Burlington County officials seek volunteers to destroy spotted lanternfly egg masses

Spotted lanternfly egg mass

Burlington County is seeking residents to assist in wiping out spotted lanternfly egg masses.

Burlington County Parks and Rutgers Cooperative Extension are recruiting volunteers to find and destroy egg masses on trees in county parks and neighborhoods throughout the county.

Interested residents can sign up at the website, here. Volunteers will receive a "Beat the Bug" plastic card to be used to scrape the egg masses from trees and a time sheet to note where the masses were found and the destruction of them.

County officials say nearly two dozen volunteers are already out, searching for the destructive spotted lanternfly egg masses. Officials are asking for more volunteers to help in destroying the invasive species’ eggs before they hatch and ruin crops and trees.

As has been reported, the spotted lanternfly is an invasive, non-native insect from Asia. They feed off fruit trees, woody trees, ornamental trees, grapes and grape vines, vegetables and herbs. In their wake, they leave a sticky mass on leaves, branches and bark.

Spotted lanternfly (USDA Photo by Lance Cheung.)

County officials say eradicating egg masses is not difficult. Egg masses look like pressed and dried bubblegum or a bit of mud on tree trunks, branches and plants. They can even be found on windowsills, furniture, decks or siding.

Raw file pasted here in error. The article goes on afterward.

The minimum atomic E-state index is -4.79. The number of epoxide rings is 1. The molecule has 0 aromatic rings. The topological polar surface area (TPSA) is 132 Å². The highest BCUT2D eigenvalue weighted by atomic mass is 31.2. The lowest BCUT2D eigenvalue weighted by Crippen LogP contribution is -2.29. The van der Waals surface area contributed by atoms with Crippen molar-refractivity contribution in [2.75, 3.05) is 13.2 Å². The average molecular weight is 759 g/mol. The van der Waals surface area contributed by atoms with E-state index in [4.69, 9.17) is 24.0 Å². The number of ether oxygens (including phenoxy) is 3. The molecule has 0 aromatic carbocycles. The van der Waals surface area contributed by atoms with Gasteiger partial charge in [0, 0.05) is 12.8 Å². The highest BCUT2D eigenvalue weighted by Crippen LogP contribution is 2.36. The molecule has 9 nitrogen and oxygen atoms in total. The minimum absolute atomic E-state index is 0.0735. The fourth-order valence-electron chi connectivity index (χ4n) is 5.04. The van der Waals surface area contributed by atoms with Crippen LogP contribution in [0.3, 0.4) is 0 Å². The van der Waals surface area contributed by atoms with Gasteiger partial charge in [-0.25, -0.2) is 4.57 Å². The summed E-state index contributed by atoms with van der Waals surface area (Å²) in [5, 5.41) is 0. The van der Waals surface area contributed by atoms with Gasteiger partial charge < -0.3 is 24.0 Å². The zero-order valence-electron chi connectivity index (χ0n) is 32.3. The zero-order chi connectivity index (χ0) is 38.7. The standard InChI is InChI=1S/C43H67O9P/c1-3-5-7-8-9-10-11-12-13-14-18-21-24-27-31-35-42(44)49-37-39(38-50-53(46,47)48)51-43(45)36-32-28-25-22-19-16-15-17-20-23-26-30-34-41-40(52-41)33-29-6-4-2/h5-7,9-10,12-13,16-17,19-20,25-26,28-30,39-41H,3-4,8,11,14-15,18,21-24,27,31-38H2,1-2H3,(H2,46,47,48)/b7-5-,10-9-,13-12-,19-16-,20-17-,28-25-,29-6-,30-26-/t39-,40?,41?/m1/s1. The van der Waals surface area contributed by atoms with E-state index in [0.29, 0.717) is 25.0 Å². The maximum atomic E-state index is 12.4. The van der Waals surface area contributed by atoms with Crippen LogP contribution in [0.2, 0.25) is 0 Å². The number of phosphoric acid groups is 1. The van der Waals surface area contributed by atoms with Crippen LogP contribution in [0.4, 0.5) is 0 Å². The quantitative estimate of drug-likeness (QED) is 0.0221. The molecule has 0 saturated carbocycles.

Spotted lanternfly egg mass

Once an egg mass is found, squash it and scrape the remains with a plastic card or knife. Scrape the mass into a plastic zip bag containing alcohol or hand sanitizer.

The county has a demonstration video on YouTube, here.

Spotted lanternflies are persistent. They were first found in Burlington County in 2019. All 12 of Burlington County’s parks found significant populations in 2020.

Burlington County is under quarantine from the pest along with Camden, Gloucester, Hunterdon, Mercer, Salem, Somerset and Warren Counties. Residents of those counties are encouraged to check their vehicles for the bugs, as they are excellent hitchhikers and will easily travel outside a quarantine zone once attached to vehicles or trailers.

More information on how residents can volunteer can be found here.



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Study: Spotted lanternfly costs Pennsylvania $50M annually


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